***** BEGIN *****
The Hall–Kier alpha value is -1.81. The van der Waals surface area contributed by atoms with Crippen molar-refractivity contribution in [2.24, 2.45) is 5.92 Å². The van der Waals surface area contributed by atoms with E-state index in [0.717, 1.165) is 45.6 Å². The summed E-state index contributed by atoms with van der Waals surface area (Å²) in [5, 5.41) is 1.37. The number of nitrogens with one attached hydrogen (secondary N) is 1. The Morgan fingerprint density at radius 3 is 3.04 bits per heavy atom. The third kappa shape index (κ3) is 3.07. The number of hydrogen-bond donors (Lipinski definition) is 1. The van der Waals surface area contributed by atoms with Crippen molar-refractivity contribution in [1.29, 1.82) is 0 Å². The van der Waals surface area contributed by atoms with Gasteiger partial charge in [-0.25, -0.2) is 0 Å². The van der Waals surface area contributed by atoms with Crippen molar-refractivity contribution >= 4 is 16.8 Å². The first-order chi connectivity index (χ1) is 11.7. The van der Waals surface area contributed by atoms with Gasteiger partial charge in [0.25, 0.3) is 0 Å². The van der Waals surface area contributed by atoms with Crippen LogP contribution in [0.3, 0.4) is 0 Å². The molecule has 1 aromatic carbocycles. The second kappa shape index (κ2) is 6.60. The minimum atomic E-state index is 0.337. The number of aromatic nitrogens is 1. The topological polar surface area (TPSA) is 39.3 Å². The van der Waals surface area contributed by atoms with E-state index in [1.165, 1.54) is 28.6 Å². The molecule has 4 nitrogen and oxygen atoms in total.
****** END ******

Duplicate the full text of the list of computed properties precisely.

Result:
The Hall–Kier alpha value is -1.81. The van der Waals surface area contributed by atoms with Crippen molar-refractivity contribution in [2.24, 2.45) is 5.92 Å². The van der Waals surface area contributed by atoms with E-state index in [0.717, 1.165) is 45.6 Å². The summed E-state index contributed by atoms with van der Waals surface area (Å²) in [5, 5.41) is 1.37. The number of nitrogens with one attached hydrogen (secondary N) is 1. The Morgan fingerprint density at radius 3 is 3.04 bits per heavy atom. The third kappa shape index (κ3) is 3.07. The number of hydrogen-bond donors (Lipinski definition) is 1. The van der Waals surface area contributed by atoms with Crippen molar-refractivity contribution in [1.29, 1.82) is 0 Å². The van der Waals surface area contributed by atoms with Gasteiger partial charge in [-0.25, -0.2) is 0 Å². The van der Waals surface area contributed by atoms with Crippen molar-refractivity contribution >= 4 is 16.8 Å². The first-order chi connectivity index (χ1) is 11.7. The van der Waals surface area contributed by atoms with Gasteiger partial charge in [0.25, 0.3) is 0 Å². The van der Waals surface area contributed by atoms with Crippen LogP contribution in [0.3, 0.4) is 0 Å². The molecule has 1 aromatic carbocycles. The second kappa shape index (κ2) is 6.60. The minimum atomic E-state index is 0.337. The number of aromatic nitrogens is 1. The topological polar surface area (TPSA) is 39.3 Å². The van der Waals surface area contributed by atoms with E-state index in [1.165, 1.54) is 28.6 Å². The molecule has 4 nitrogen and oxygen atoms in total.